Edwards and oth­ers com­piled a port­fo­lio of cross-ref­er­enced cases, some of which stretched back to the 1950s, which was presen­ted to Bill Eng­lish — the Min­is­ter for Health at the time — who, in Edwards’ words, and to English’s etern­al cred­it, said “We’re not going to hide behind leg­al­it­ies on this, this is hor­rif­ic, and we’re going to act on it.”

About 200 former patients received sig­ni­fic­ant com­pens­a­tion and the Con­fid­en­tial For­um for Former In-Patients of Psy­chi­at­ric Hos­pit­als was set up, chaired by future Gov­ernor Gen­er­al — and an Edwards ment­or — Sir Anand Satyanand. After nearly a year of entirely pro bono work, Edwards moved on from the case and returned to his prac­tice. It is a remark­able story, but Edwards tells it briefly, and with abso­lute modesty.

From that time on, I know that Edwards has charted a spec­tac­u­lar career path; that he has a fam­ily; that he lives in Mt Cook (the sub­urb, not the nation­al park); that he has two chil­dren with his part­ner Sarah; and that his dad wrote the ship­ping news for the loc­al Tarana­ki news­pa­per. I know all of that. But what I’m think­ing about, as I take the lift back down to Feath­er­ston Street, is that this utterly unas­sum­ing man star­ted a pro­cess that immeas­ur­ably bettered the lives of hun­dreds of our most vul­ner­able and des­per­ate citizens.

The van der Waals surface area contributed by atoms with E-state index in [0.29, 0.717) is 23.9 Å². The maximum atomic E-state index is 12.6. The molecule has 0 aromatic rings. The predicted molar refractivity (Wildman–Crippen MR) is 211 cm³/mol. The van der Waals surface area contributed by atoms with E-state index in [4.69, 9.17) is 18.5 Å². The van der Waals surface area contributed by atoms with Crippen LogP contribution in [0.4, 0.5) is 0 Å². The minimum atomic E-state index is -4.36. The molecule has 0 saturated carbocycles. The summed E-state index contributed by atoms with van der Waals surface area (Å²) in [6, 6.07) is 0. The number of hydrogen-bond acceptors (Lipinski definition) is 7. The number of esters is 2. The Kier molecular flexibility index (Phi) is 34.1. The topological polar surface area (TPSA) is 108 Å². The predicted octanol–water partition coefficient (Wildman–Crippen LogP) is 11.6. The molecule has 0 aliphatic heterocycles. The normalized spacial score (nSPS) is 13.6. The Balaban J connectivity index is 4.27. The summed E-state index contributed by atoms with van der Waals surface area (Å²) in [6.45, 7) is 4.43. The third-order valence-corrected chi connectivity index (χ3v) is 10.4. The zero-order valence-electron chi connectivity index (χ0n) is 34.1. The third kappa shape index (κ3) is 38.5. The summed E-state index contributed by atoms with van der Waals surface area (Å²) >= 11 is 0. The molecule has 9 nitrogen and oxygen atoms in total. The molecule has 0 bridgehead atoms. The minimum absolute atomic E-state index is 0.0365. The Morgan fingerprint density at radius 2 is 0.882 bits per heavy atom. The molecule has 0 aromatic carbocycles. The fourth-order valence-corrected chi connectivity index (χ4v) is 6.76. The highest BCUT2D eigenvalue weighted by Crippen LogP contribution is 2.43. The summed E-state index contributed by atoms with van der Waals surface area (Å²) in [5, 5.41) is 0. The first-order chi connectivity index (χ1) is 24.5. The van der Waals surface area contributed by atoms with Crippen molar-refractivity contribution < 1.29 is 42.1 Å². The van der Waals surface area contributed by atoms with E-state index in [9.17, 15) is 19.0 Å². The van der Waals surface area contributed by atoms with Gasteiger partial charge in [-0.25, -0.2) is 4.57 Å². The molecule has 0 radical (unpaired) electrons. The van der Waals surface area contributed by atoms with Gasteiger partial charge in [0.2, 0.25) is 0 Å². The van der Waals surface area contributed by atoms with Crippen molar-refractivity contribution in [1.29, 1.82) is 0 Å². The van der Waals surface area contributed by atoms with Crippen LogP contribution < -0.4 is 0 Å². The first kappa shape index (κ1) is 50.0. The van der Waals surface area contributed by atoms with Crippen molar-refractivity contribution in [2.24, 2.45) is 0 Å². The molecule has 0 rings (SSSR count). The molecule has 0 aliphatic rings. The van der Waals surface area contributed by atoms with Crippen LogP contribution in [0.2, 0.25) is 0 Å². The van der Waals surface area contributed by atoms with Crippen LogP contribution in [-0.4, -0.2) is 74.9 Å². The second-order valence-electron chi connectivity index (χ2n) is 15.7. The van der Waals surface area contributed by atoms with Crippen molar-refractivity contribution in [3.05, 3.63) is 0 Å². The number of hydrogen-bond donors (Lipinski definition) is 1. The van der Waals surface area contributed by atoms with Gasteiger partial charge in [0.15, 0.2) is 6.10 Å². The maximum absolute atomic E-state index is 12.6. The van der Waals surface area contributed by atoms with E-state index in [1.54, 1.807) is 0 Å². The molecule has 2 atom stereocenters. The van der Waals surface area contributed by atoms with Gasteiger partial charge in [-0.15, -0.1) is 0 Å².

And he likes The Buzzcocks.

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About Graeme Tuckett

Graeme lives on the Kapiti Coast. He fits bouts of writ­ing, broad­cast­ing and busi­ness own­er­ship between his many and var­ied leis­ure activities.

Graeme Tuckett

Graeme lives on the Kapiti Coast. He fits bouts of writing, broadcasting and business ownership between his many and varied leisure activities.